While Islamic State supporters may use Surespot, so too do a diverse group of people, including individuals who wish to contact AntiPolygraph.org privately. The Google Play Store indicates that the Android version of Surespot has been installed 100,000-500,000 times. It would be inappropriate for any government agency to take action that would compromise the privacy of all users of a messaging service in the course of its effort to investigate one, or a few. But that is what happened to Lavabit, the privacy-focused e-mail service used by NSA whistleblower Edward Snowden. The government secretly ordered Lavabit’s proprietor, Ladar Levison, turn over his server’s secret key, and forbade him from telling anyone about it. I fear something similar may have happened to Surespot’s Adam Patacchiola.
Update (12 June 2015): The day after this post went online, on 8 June 2015, the Surespot server (server.surespot.me) experienced an outage, two references to which are to be found on Surespot’s Facebook page. Two days thereafter, on 10 June 2015, the U.S. Department of Justice filed a Statement of Facts (PDF) in U.S. v. Ali Shukri Amin that mentions the use of Surespot by the defendant, a supporter of the Islamic State in Iraq and the Levant (ISIL):
11. In or about late November or early December 2014, the defendant put RN [Reza Nikbakht] in touch with an ISIL supporter located outside the United States via Surespot in order to facilitate RN’s travel to Syria to join and fight with ISIL.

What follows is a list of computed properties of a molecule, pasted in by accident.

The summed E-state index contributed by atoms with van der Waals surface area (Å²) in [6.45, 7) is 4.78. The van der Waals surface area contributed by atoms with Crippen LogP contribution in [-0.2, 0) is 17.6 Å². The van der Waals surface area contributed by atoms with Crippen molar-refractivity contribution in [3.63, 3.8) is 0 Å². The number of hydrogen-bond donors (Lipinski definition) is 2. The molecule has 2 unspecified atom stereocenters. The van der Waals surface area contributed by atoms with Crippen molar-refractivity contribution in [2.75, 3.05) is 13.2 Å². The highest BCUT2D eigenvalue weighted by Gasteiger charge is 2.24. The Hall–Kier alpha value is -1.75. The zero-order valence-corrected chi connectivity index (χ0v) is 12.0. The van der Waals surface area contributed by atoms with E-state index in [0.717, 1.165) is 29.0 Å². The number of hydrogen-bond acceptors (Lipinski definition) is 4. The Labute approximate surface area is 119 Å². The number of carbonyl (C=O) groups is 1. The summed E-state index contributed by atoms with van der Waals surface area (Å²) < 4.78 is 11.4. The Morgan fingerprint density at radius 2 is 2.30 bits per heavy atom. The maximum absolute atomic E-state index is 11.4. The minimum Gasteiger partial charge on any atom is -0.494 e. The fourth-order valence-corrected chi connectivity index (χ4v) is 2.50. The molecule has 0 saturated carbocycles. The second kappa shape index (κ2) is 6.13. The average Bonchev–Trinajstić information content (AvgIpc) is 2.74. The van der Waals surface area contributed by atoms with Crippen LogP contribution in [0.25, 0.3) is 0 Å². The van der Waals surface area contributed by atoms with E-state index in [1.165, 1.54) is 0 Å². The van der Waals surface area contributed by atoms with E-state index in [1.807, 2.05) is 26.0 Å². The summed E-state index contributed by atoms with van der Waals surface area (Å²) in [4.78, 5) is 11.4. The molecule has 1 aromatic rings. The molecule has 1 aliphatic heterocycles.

18. On January 16, 2015, an overseas ISIL supporter communicated to the defendant via Surespot that the group of ISIL supporters, including RN, had successfully crossed over into Syria.
The Statement of Facts does not specify how the Department of Justice came to know these details. Under terms of the plea agreement (PDF), Amin “agrees to provide all documents, records, writings, or materials of any kind in [his] possession or under [his] care, custody, or control directly or indirectly to all areas of inquiry and investigation.”
In addition, Amin also agrees that, at the request of the United States, he “will voluntarily submit to polygraph examinations, and that the United States will choose the polygraph examiner and specify the procedures for the examinations.”
Update 2 (26 July 2015): In a Twitter post today, information security researcher “the Grugq” reports having received confirmation that Surespot has been compromised:
Update 3 (16 September 2015): In a blog post dated 14 September 2015–its first in more than a year–Surespot claims that it “has never been compromised,” that “the privacy of all communications on our system is secure,” and that it “is not being forced to shut down or build a back door for authorities to monitor user communications.” The post does not address whether any metadata associated with the Surespot message server has been provided to authorities. Such metadata includes user names, friend relationships, conversation relationships, message timestamps, and possibly, user IP addresses.